U.S.: More than 40 nations joined coalition against ISIS
The United States does not regard Iran as part of its coalition
More than 40 nations have agreed to join a coalition that will be led by the United States against the Islamic State of Iraq and Syria (ISIS), which has seized swath of Syria and northern Iraq, a State Department spokesman said on Monday.
Jen Psaki said the goal of the coalition is to coordinate on the threat that ISIS poses, adding that the allies would have differing roles and that not all would offer Iraq direct military support.
“There are obviously a range of capabilities or capacities that different countries have,” she said, adding that the coalition would seek to cut off ISIS from funding, foreign reinforcements and ideological support.
The United States does not regard Iran as part of its coalition against the Islamic State, despite the support that Tehran is already providing to Iraq in its battle against the Sunni militants, Associated Press reported.
Kerry is to leave Washington on Tuesday and will visit Jordan and Saudi Arabia for talks with key the Arab allies. U.S. Defense Secretary Chuck Hagel was in Turkey on Monday.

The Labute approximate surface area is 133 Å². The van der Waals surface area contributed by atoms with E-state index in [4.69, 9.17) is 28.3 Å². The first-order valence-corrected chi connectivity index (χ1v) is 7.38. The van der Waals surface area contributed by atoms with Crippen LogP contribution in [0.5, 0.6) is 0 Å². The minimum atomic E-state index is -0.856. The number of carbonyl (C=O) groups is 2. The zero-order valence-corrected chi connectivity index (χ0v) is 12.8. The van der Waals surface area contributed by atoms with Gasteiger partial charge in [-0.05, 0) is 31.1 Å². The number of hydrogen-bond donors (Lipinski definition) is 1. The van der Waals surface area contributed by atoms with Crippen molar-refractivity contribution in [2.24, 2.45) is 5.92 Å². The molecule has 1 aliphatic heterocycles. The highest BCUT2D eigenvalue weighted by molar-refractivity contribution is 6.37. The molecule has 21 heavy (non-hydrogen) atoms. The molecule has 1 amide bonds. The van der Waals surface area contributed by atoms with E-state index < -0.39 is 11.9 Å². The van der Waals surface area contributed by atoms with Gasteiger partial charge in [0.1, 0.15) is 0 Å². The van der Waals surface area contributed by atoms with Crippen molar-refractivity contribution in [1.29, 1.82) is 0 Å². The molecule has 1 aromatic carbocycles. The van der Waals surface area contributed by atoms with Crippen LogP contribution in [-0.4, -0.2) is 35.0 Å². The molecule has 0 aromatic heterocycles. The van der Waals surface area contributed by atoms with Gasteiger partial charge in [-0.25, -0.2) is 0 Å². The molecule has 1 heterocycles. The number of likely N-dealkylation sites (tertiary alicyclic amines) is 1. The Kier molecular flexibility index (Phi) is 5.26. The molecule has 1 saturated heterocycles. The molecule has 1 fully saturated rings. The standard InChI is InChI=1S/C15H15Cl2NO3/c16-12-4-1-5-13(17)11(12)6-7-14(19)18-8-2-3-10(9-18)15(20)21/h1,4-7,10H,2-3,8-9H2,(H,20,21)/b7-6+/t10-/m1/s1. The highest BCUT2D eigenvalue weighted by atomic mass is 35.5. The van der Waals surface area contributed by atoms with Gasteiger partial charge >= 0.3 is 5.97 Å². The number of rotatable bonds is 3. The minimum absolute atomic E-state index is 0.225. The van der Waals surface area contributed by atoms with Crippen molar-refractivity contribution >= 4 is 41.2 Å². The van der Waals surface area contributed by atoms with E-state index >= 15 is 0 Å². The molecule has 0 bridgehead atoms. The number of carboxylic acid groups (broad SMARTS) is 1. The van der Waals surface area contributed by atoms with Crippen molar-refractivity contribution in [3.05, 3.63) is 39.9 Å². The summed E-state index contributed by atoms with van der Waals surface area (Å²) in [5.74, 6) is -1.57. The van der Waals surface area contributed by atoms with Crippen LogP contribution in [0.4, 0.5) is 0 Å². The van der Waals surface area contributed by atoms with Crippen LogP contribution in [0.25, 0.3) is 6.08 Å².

He said that President Barack Obama needs to weigh all the consequences of what could be a lengthy campaign, and what could go wrong.
“Once you start an airstrike, or once you start any military action, it doesn’t end there. It ends up somewhere down the road,” said Hagel. “That’s not an excuse for inaction, because, as we know, there are consequences to inaction as well.”
The White House has urged Congress to inject money into a counterterrorism fund to train and equip partners in other countries to fight extremists, an initiative that would be a core component of Obama’s plan to address ISIS fighters, according to Reuters.
Obama believes he currently has the authority he needs to address the threat Islamic State poses to American citizens, White House spokesman Josh Earnest said.
But if Obama decided to expand the scope of military operations in Iraq and Syria, he would make a determination at that point on whether he would need additional congressional authorization, Earnest said.
[With AP and Reuters]
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